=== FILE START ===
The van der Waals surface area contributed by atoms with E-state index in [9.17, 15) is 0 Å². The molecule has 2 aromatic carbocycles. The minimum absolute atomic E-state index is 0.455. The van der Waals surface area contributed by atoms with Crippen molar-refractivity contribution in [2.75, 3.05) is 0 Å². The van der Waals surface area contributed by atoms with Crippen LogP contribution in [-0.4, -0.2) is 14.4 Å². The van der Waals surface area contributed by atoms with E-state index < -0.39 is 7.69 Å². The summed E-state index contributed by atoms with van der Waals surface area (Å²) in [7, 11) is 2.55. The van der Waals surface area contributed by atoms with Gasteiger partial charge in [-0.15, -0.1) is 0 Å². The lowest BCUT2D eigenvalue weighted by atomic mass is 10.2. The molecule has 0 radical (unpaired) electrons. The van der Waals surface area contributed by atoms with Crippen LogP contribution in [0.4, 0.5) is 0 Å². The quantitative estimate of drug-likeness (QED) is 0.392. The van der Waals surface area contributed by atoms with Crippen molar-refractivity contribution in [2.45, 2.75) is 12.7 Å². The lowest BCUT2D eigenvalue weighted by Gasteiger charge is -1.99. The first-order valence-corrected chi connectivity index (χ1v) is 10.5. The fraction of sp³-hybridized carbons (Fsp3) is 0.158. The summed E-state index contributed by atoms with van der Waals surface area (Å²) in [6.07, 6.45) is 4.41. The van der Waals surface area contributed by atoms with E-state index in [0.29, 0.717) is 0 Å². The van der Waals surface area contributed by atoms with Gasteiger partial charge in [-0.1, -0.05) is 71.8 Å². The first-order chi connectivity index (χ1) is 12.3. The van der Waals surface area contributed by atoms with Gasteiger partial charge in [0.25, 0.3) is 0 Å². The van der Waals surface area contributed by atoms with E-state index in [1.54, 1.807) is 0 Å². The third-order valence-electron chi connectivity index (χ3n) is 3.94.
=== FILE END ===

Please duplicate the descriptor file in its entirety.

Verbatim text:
The van der Waals surface area contributed by atoms with E-state index in [9.17, 15) is 0 Å². The molecule has 2 aromatic carbocycles. The minimum absolute atomic E-state index is 0.455. The van der Waals surface area contributed by atoms with Crippen molar-refractivity contribution in [2.75, 3.05) is 0 Å². The van der Waals surface area contributed by atoms with Crippen LogP contribution in [-0.4, -0.2) is 14.4 Å². The van der Waals surface area contributed by atoms with E-state index < -0.39 is 7.69 Å². The summed E-state index contributed by atoms with van der Waals surface area (Å²) in [7, 11) is 2.55. The van der Waals surface area contributed by atoms with Gasteiger partial charge in [-0.15, -0.1) is 0 Å². The lowest BCUT2D eigenvalue weighted by atomic mass is 10.2. The molecule has 0 radical (unpaired) electrons. The van der Waals surface area contributed by atoms with Crippen LogP contribution in [0.4, 0.5) is 0 Å². The quantitative estimate of drug-likeness (QED) is 0.392. The van der Waals surface area contributed by atoms with Crippen molar-refractivity contribution in [2.45, 2.75) is 12.7 Å². The lowest BCUT2D eigenvalue weighted by Gasteiger charge is -1.99. The first-order valence-corrected chi connectivity index (χ1v) is 10.5. The fraction of sp³-hybridized carbons (Fsp3) is 0.158. The summed E-state index contributed by atoms with van der Waals surface area (Å²) in [6.07, 6.45) is 4.41. The van der Waals surface area contributed by atoms with E-state index in [0.29, 0.717) is 0 Å². The van der Waals surface area contributed by atoms with Gasteiger partial charge in [-0.1, -0.05) is 71.8 Å². The first-order chi connectivity index (χ1) is 12.3. The van der Waals surface area contributed by atoms with Gasteiger partial charge in [0.25, 0.3) is 0 Å². The van der Waals surface area contributed by atoms with E-state index in [1.54, 1.807) is 0 Å². The third-order valence-electron chi connectivity index (χ3n) is 3.94.